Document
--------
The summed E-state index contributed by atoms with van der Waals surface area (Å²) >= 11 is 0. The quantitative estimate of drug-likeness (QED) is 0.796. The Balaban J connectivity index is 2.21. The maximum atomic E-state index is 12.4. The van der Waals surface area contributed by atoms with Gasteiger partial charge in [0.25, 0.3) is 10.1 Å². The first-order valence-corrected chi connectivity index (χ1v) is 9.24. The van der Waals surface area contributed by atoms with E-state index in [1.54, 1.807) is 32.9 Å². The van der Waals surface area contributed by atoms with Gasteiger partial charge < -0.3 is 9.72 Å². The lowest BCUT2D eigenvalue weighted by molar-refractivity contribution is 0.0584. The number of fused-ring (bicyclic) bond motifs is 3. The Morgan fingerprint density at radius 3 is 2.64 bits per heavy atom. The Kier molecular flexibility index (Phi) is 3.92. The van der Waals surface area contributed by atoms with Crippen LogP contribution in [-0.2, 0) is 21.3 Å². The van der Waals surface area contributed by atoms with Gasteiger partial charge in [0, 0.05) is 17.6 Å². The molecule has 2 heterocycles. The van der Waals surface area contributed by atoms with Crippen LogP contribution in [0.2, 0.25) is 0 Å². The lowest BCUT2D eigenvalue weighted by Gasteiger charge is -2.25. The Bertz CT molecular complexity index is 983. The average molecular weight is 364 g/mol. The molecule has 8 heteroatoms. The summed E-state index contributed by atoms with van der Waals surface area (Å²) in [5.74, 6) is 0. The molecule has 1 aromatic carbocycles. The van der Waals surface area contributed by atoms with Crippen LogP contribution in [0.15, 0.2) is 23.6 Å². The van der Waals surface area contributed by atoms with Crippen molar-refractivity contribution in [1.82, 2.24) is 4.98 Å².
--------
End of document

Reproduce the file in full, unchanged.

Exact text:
The summed E-state index contributed by atoms with van der Waals surface area (Å²) >= 11 is 0. The quantitative estimate of drug-likeness (QED) is 0.796. The Balaban J connectivity index is 2.21. The maximum atomic E-state index is 12.4. The van der Waals surface area contributed by atoms with Gasteiger partial charge in [0.25, 0.3) is 10.1 Å². The first-order valence-corrected chi connectivity index (χ1v) is 9.24. The van der Waals surface area contributed by atoms with E-state index in [1.54, 1.807) is 32.9 Å². The van der Waals surface area contributed by atoms with Gasteiger partial charge < -0.3 is 9.72 Å². The lowest BCUT2D eigenvalue weighted by molar-refractivity contribution is 0.0584. The number of fused-ring (bicyclic) bond motifs is 3. The Morgan fingerprint density at radius 3 is 2.64 bits per heavy atom. The Kier molecular flexibility index (Phi) is 3.92. The van der Waals surface area contributed by atoms with Crippen LogP contribution in [-0.2, 0) is 21.3 Å². The van der Waals surface area contributed by atoms with Gasteiger partial charge in [0, 0.05) is 17.6 Å². The molecule has 2 heterocycles. The van der Waals surface area contributed by atoms with Crippen LogP contribution in [0.2, 0.25) is 0 Å². The lowest BCUT2D eigenvalue weighted by Gasteiger charge is -2.25. The Bertz CT molecular complexity index is 983. The average molecular weight is 364 g/mol. The molecule has 8 heteroatoms. The summed E-state index contributed by atoms with van der Waals surface area (Å²) in [5.74, 6) is 0. The molecule has 1 aromatic carbocycles. The van der Waals surface area contributed by atoms with Crippen LogP contribution in [0.15, 0.2) is 23.6 Å². The van der Waals surface area contributed by atoms with Crippen molar-refractivity contribution in [1.82, 2.24) is 4.98 Å².